Civil Air Patrol celebrates 66th anniversary

Published 12:00 am Friday, December 14, 2007

Saturday marked an anniversary that passed by most people. The Civil Air Patrol marked its 66 years of existence.

Most people hear about the Civil Air Patrol when an air search is needed such as when an airplane goes down.

Chesapeake Composite Squadron formed seven years ago, although there has been a Tri-state organization for decades.

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“It’s one of the best kept secrets,” Squadron Commander Lt. Col. James A. Pierce said of the group. The Civil Air Patrol was formed six days before the Japanese attacked Pearl Harbor.

“The Civil Air Patrol has done search and rescue for pilots and aircraft since that time,” Pierce said. “We don’t look for credit in newspaper and TV. The CAP just doesn’t have a big splash.”

And although it is officially an auxiliary of the U.S. Air Force, it is an all-volunteer group that raises its own funds to help out.

The local squadron has 11 members, including five cadets.

Over the last few years, the group has been on several operations, which generally includes when an airplane’s emergency locater goes off. That can occur when a plane crashes or

just because of a mechanical error.

Pierce said being in the CAP is a good mix for him.

He began flying 20 years ago for fun, but he has also been a volunteer fireman in Chesapeake for a decade as well as being a Red Cross instructor for more than 30 years.

“We provide something for the community, particularly with the cadet program,” Pierce said.

The cadet program is similar to a school ROTC program but doesn’t have a military obligation.

“It’s open to kids who are interested in flying or airplanes even if mild curiosity,” he said.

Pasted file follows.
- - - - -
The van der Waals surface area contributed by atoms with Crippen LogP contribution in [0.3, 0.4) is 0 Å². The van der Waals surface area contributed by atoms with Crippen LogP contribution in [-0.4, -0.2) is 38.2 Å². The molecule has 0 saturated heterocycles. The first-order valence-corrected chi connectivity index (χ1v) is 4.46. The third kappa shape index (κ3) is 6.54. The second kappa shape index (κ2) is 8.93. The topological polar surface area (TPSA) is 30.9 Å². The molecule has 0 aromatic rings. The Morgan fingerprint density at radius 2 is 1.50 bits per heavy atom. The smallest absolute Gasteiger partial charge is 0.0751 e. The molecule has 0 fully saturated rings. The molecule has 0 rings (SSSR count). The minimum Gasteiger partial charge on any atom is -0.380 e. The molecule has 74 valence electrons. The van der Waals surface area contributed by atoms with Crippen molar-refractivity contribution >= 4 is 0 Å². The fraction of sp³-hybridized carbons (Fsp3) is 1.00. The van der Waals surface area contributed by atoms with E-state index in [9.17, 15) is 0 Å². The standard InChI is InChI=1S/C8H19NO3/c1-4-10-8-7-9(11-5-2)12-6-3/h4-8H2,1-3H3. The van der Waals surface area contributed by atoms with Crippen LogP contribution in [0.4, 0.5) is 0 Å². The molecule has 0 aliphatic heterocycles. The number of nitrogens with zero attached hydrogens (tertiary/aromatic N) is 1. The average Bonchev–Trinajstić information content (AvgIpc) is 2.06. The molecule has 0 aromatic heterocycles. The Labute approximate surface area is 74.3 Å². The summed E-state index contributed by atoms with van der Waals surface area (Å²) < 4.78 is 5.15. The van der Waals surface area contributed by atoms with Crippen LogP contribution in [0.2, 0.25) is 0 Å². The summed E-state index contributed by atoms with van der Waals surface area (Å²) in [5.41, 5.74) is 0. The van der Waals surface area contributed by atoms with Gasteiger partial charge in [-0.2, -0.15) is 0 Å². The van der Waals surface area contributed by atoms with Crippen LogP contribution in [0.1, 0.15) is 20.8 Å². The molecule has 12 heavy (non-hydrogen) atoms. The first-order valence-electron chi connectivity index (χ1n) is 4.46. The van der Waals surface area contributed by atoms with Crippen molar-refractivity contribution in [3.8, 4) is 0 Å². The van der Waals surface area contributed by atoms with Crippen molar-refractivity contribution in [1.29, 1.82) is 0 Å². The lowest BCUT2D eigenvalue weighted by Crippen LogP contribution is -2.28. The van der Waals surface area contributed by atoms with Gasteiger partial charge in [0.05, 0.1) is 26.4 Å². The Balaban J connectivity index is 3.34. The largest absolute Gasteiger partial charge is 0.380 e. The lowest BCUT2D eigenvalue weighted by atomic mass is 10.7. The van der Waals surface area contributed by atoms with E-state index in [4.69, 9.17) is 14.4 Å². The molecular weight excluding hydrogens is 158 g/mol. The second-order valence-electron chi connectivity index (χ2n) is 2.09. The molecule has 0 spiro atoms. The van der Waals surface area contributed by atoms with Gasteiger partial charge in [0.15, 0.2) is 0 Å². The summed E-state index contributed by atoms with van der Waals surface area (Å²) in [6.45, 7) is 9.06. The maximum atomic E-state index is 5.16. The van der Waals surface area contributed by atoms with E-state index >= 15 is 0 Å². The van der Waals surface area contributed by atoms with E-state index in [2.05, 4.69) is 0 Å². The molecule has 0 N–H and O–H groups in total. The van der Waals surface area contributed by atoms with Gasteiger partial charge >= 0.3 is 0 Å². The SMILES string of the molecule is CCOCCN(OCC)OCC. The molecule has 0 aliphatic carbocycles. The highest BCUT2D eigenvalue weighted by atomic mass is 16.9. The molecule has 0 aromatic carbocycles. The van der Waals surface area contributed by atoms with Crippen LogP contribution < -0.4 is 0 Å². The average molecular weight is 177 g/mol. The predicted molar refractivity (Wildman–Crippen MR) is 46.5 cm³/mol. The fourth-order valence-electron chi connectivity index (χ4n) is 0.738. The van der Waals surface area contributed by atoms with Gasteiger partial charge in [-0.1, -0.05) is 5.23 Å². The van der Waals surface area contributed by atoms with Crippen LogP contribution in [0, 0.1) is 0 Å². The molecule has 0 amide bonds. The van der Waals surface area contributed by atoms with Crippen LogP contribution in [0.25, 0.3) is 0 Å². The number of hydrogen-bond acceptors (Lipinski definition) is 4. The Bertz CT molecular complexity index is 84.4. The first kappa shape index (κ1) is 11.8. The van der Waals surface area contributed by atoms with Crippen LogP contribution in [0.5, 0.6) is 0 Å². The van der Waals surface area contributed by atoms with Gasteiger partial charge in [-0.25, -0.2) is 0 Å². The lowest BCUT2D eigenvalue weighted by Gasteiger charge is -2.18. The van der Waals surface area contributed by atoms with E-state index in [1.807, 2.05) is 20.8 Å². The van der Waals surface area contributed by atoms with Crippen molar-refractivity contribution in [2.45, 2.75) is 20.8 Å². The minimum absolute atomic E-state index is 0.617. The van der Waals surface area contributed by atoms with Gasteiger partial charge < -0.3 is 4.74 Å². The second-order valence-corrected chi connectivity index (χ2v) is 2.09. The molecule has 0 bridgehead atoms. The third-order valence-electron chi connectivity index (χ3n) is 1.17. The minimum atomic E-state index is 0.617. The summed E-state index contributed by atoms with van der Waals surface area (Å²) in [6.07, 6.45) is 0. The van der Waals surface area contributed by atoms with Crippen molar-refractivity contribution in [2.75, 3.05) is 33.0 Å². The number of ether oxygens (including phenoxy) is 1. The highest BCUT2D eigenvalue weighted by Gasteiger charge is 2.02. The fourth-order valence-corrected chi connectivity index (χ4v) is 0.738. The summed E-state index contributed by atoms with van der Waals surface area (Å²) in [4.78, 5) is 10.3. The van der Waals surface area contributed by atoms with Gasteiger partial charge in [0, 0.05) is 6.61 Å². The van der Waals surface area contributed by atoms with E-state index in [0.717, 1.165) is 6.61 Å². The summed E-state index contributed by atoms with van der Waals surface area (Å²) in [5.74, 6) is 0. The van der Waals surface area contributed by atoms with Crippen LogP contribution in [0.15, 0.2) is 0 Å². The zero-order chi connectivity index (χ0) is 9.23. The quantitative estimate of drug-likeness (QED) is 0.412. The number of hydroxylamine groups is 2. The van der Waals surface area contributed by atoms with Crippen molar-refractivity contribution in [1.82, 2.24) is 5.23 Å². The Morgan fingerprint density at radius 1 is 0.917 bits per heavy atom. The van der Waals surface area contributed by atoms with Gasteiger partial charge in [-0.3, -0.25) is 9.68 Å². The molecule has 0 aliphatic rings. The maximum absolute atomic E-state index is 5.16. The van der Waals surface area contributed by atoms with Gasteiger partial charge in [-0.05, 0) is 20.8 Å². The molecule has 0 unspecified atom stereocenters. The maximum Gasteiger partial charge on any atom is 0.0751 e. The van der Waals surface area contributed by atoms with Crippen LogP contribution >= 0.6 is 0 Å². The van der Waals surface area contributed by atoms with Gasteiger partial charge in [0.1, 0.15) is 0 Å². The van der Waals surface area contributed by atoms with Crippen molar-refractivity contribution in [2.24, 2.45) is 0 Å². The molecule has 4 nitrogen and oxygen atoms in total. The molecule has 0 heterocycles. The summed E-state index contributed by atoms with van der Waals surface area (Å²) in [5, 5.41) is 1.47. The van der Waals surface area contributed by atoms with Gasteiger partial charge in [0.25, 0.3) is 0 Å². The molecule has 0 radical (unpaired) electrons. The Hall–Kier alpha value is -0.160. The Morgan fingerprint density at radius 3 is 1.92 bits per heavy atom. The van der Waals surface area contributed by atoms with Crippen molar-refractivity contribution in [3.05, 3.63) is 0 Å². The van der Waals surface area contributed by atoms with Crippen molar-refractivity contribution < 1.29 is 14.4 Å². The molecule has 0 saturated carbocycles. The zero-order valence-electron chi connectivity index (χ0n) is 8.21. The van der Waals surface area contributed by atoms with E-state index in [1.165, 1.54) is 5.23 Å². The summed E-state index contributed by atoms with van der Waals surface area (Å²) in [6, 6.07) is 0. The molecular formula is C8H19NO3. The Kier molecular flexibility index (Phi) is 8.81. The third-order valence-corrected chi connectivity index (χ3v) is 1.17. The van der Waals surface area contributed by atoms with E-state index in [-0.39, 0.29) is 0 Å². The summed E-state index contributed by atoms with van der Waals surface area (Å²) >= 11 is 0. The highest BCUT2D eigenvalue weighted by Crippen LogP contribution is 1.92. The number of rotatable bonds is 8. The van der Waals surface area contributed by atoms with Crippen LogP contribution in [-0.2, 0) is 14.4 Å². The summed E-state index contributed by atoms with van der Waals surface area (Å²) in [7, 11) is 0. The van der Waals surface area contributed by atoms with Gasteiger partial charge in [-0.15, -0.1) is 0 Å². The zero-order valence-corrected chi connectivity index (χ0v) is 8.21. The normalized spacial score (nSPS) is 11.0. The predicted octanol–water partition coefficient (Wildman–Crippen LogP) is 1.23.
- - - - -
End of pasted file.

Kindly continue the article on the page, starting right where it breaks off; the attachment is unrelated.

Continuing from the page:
Pierce said they teach the cadets about leadership and making ethical choices. They also get to take some interesting trips. For example, they have seen the NORAD command center in Cheyenne Mountain, Colo., and even got to go on a refueling aircraft tanker.

“They refueled the Blue Angels,” Pierce said.

The Blue Angels are a flight demonstration group that performs all over the country.

“We had lots of young faces smashed up against window glass, going ‘Oooh,’ and getting their cameras out to take photos,” Pierce said.

The CAP is an all-volunteer group that has to raise its own funds.

“We get no funding from local agencies,” Pierce said.

When asked why people are in the CAP since they don’t get the glory and they don’t get funds from the Air Force, Pierce said it wasn’t about either of those things.

“The overwhelming thing is public safety,” he said. “Why does a volunteer fireman get up to fight a fire at 3 a.m. There are a lot of people who do a lot of lot of things and aren’t paid.”

Pierce said it is about giving back to the community.

“There isn’t a pilot out there who doesn’t appreciate the CAP if something goes wrong,” he said.

And when it came to marking their anniversary, you wouldn’t have found the CAP squadron at the Lawrence County Airport on Saturday.

“We were out helping the Salvation Army by ringing bells, that was our project for the day,” Pierce said. “I think that’s important in a community like ours, to pool resources.”